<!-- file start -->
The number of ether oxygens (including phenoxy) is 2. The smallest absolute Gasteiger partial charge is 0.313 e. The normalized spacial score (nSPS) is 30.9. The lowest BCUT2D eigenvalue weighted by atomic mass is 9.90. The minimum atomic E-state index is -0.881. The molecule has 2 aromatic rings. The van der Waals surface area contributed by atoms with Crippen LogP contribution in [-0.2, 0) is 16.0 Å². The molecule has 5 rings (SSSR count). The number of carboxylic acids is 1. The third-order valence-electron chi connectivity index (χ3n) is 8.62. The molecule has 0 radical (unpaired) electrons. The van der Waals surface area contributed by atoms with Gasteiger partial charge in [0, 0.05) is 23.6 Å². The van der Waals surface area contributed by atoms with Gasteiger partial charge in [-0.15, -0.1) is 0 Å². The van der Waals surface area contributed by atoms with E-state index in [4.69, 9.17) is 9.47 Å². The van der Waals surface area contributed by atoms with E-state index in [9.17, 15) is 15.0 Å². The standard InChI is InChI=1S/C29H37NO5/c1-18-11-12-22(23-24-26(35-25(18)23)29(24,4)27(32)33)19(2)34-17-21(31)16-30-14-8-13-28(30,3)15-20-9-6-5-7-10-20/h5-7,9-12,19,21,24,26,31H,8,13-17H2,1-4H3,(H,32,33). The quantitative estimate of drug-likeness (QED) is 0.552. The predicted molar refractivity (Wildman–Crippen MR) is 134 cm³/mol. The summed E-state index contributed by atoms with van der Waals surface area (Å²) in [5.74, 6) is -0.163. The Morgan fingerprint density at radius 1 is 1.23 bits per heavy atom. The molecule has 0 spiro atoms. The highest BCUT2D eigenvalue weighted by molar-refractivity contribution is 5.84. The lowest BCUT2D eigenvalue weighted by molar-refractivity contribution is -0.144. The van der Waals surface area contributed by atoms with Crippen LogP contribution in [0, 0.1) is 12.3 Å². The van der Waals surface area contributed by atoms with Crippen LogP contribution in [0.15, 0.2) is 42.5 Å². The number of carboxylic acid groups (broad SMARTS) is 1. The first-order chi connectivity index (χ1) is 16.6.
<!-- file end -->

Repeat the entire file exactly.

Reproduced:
The number of ether oxygens (including phenoxy) is 2. The smallest absolute Gasteiger partial charge is 0.313 e. The normalized spacial score (nSPS) is 30.9. The lowest BCUT2D eigenvalue weighted by atomic mass is 9.90. The minimum atomic E-state index is -0.881. The molecule has 2 aromatic rings. The van der Waals surface area contributed by atoms with Crippen LogP contribution in [-0.2, 0) is 16.0 Å². The molecule has 5 rings (SSSR count). The number of carboxylic acids is 1. The third-order valence-electron chi connectivity index (χ3n) is 8.62. The molecule has 0 radical (unpaired) electrons. The van der Waals surface area contributed by atoms with Gasteiger partial charge in [0, 0.05) is 23.6 Å². The van der Waals surface area contributed by atoms with Gasteiger partial charge in [-0.15, -0.1) is 0 Å². The van der Waals surface area contributed by atoms with E-state index in [4.69, 9.17) is 9.47 Å². The van der Waals surface area contributed by atoms with E-state index in [9.17, 15) is 15.0 Å². The standard InChI is InChI=1S/C29H37NO5/c1-18-11-12-22(23-24-26(35-25(18)23)29(24,4)27(32)33)19(2)34-17-21(31)16-30-14-8-13-28(30,3)15-20-9-6-5-7-10-20/h5-7,9-12,19,21,24,26,31H,8,13-17H2,1-4H3,(H,32,33). The quantitative estimate of drug-likeness (QED) is 0.552. The predicted molar refractivity (Wildman–Crippen MR) is 134 cm³/mol. The summed E-state index contributed by atoms with van der Waals surface area (Å²) in [5.74, 6) is -0.163. The Morgan fingerprint density at radius 1 is 1.23 bits per heavy atom. The molecule has 0 spiro atoms. The highest BCUT2D eigenvalue weighted by molar-refractivity contribution is 5.84. The lowest BCUT2D eigenvalue weighted by molar-refractivity contribution is -0.144. The van der Waals surface area contributed by atoms with Crippen LogP contribution in [0, 0.1) is 12.3 Å². The van der Waals surface area contributed by atoms with Crippen LogP contribution in [0.15, 0.2) is 42.5 Å². The number of carboxylic acid groups (broad SMARTS) is 1. The first-order chi connectivity index (χ1) is 16.6.